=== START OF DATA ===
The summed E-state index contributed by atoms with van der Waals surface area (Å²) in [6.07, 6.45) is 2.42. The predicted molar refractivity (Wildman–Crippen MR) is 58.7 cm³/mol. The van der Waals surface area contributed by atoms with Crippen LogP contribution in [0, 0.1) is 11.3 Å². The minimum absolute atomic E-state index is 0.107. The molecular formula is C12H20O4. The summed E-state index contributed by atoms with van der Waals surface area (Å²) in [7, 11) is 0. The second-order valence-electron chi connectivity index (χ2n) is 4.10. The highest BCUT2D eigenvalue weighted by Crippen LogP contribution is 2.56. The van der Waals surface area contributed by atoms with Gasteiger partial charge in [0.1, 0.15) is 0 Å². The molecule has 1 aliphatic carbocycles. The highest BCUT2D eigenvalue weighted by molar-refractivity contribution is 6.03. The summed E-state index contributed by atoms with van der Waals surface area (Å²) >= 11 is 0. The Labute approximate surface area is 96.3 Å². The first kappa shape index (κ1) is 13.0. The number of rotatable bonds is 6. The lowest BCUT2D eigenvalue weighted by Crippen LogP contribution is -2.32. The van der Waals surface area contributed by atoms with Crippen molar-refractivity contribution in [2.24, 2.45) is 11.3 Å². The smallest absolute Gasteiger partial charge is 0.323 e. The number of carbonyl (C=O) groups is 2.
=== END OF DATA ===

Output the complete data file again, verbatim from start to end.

The summed E-state index contributed by atoms with van der Waals surface area (Å²) in [6.07, 6.45) is 2.42. The predicted molar refractivity (Wildman–Crippen MR) is 58.7 cm³/mol. The van der Waals surface area contributed by atoms with Crippen LogP contribution in [0, 0.1) is 11.3 Å². The minimum absolute atomic E-state index is 0.107. The molecular formula is C12H20O4. The summed E-state index contributed by atoms with van der Waals surface area (Å²) in [7, 11) is 0. The second-order valence-electron chi connectivity index (χ2n) is 4.10. The highest BCUT2D eigenvalue weighted by Crippen LogP contribution is 2.56. The van der Waals surface area contributed by atoms with Gasteiger partial charge in [0.1, 0.15) is 0 Å². The molecule has 1 aliphatic carbocycles. The highest BCUT2D eigenvalue weighted by molar-refractivity contribution is 6.03. The summed E-state index contributed by atoms with van der Waals surface area (Å²) >= 11 is 0. The Labute approximate surface area is 96.3 Å². The first kappa shape index (κ1) is 13.0. The number of rotatable bonds is 6. The lowest BCUT2D eigenvalue weighted by Crippen LogP contribution is -2.32. The van der Waals surface area contributed by atoms with Crippen molar-refractivity contribution in [2.24, 2.45) is 11.3 Å². The smallest absolute Gasteiger partial charge is 0.323 e. The number of carbonyl (C=O) groups is 2.